AbstractType 2 diabetes mellitus (T2DM) is an endocrine disorder encompassing multifactorial mechanisms, and chronic hepatitis C virus infection (CHC) is a multifaceted disorder, associated with extrahepatic manifestations, including endocrinological disorders. CHC and T2DM are associated, but the subject remains controversial. We performed a systematic review and meta-analysis evaluating such association, searching on PubMed until February 29, 2016. Inclusion criteria were: 1) presence of at least one internal control group age- and gender-matched (non-hepatopathic controls; and/or hepatopathic, not HCV-positive, controls...
Source: Reviews in Endocrine and Metabolic Disorders - Category: Endocrinology Source Type: research
Conclusion Among chronic HCV patients, the highest risk of DM and MetSyn was seen among older patients, African Americans, and women. These groups are at higher risk of cirrhosis and HCC due to concurrent NAFLD.
Source: Diabetes and Metabolic Syndrome: Clinical Research and Reviews - Category: Endocrinology Source Type: research
Abstract Background and AimThe effect of diabetes mellitus (DM) on the development of hepatocellular carcinoma (HCC) and all‐cause mortality after HCC development in chronic hepatitis C virus (HCV) infected patients remains inconclusive. This cohort study aimed to investigate these issues using the Taiwanese National Health Insurance Research Database. MethodsWe retrieved and enrolled newly diagnosed DM patients with HCV from the Longitudinal Cohort of Diabetes Patients database. Propensity score matching—including age, sex, alcohol‐related liver disease, and baseline liver cirrhosis—was used to identify an...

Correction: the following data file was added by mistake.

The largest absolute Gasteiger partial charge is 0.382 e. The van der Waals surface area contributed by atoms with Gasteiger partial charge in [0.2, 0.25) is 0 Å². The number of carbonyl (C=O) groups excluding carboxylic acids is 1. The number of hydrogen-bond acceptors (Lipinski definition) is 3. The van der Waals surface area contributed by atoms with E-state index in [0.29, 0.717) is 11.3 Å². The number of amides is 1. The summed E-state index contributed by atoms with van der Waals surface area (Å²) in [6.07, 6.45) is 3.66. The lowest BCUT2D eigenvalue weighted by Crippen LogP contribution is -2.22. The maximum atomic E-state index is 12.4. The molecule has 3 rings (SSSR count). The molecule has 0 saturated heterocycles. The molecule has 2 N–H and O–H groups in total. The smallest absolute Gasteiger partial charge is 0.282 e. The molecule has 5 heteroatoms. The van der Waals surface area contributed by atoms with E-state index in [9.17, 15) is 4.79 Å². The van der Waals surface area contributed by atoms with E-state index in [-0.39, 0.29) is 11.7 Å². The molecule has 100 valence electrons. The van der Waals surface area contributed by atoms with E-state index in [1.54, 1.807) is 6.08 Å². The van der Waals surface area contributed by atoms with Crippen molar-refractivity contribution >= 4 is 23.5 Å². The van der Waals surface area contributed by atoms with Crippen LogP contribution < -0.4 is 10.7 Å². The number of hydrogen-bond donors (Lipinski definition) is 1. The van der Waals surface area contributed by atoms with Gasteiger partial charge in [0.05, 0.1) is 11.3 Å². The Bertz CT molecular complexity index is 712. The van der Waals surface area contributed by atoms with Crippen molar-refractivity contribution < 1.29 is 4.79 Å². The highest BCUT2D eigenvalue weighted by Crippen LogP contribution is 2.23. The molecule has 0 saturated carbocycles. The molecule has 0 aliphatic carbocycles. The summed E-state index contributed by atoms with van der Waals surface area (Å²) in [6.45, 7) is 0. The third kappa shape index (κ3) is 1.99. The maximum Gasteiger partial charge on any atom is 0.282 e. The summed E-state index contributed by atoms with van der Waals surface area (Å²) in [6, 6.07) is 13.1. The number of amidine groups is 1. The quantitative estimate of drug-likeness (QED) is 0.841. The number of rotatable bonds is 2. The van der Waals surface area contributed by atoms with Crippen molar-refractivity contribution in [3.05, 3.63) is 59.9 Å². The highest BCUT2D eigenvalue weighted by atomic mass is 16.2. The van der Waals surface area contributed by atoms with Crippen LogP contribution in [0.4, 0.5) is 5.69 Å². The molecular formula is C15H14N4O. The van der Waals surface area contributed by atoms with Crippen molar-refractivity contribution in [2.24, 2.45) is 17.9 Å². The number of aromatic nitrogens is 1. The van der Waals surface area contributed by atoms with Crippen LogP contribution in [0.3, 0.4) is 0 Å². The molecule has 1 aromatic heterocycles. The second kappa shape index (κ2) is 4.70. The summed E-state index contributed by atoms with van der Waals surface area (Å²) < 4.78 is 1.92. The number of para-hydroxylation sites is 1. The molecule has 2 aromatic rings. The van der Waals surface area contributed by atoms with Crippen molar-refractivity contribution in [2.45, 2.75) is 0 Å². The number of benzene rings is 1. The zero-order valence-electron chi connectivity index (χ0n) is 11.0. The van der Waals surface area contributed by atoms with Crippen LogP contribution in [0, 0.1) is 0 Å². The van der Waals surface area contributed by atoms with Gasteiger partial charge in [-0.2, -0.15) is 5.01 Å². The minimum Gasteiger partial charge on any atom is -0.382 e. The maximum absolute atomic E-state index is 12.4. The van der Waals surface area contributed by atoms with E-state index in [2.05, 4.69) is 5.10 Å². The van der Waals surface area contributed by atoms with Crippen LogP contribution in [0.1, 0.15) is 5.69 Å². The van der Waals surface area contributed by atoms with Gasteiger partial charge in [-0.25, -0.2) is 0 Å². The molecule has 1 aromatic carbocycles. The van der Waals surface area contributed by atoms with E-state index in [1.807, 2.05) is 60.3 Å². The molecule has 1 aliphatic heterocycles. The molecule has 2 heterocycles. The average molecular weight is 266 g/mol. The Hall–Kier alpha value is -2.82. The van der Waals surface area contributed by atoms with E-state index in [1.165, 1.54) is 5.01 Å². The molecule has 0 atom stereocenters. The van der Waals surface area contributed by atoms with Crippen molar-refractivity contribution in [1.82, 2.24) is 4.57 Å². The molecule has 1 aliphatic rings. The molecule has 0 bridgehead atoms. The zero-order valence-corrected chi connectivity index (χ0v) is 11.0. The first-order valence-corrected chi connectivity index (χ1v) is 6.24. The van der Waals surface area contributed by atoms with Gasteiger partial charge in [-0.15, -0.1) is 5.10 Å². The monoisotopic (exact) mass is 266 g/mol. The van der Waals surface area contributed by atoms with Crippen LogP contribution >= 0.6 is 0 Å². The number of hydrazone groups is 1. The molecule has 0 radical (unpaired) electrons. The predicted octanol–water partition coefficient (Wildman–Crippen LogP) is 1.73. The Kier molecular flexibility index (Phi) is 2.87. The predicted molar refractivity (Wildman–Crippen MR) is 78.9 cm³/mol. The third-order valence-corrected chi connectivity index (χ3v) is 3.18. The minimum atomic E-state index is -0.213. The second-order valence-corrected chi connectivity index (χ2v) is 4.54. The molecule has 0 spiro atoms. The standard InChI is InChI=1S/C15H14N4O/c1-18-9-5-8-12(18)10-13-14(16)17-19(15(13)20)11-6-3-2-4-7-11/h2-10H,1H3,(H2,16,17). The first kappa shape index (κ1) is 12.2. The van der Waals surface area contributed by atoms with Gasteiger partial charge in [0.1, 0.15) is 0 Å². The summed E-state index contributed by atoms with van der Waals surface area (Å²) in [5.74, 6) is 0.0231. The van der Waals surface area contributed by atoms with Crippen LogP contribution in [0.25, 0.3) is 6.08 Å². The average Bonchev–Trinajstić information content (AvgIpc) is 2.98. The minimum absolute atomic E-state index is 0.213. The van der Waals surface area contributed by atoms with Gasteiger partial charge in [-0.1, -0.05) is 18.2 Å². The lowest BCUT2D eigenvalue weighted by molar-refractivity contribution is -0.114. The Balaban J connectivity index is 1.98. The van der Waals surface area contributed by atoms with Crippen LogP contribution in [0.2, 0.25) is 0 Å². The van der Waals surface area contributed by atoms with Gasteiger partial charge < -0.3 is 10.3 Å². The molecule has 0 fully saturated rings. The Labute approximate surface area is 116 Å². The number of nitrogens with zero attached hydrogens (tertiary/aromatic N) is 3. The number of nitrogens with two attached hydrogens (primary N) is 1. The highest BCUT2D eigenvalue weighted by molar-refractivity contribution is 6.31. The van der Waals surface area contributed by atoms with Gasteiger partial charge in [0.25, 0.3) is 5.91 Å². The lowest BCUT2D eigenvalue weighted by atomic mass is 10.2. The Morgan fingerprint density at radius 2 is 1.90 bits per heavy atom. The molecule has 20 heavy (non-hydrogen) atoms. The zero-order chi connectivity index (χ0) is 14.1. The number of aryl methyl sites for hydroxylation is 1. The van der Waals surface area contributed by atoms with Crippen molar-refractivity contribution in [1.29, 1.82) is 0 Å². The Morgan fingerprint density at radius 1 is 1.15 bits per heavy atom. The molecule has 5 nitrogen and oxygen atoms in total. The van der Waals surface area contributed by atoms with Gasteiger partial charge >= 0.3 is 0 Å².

Source: Journal of Gastroenterology and Hepatology - Category: Gastroenterology Authors: Tags: Original Article ‐ Hepatology (Clinical) Source Type: research
Conclusions. Diabetes mellitus and cirrhosis are strong risk factors for HCC development after SVR has been achieved. The risk to develop HCC diminishes significantly 2 years after SVR. Patients without cirrhosis have a low risk to develop HCC after SVR, and the benefit of HCC surveillance for this group is questionable.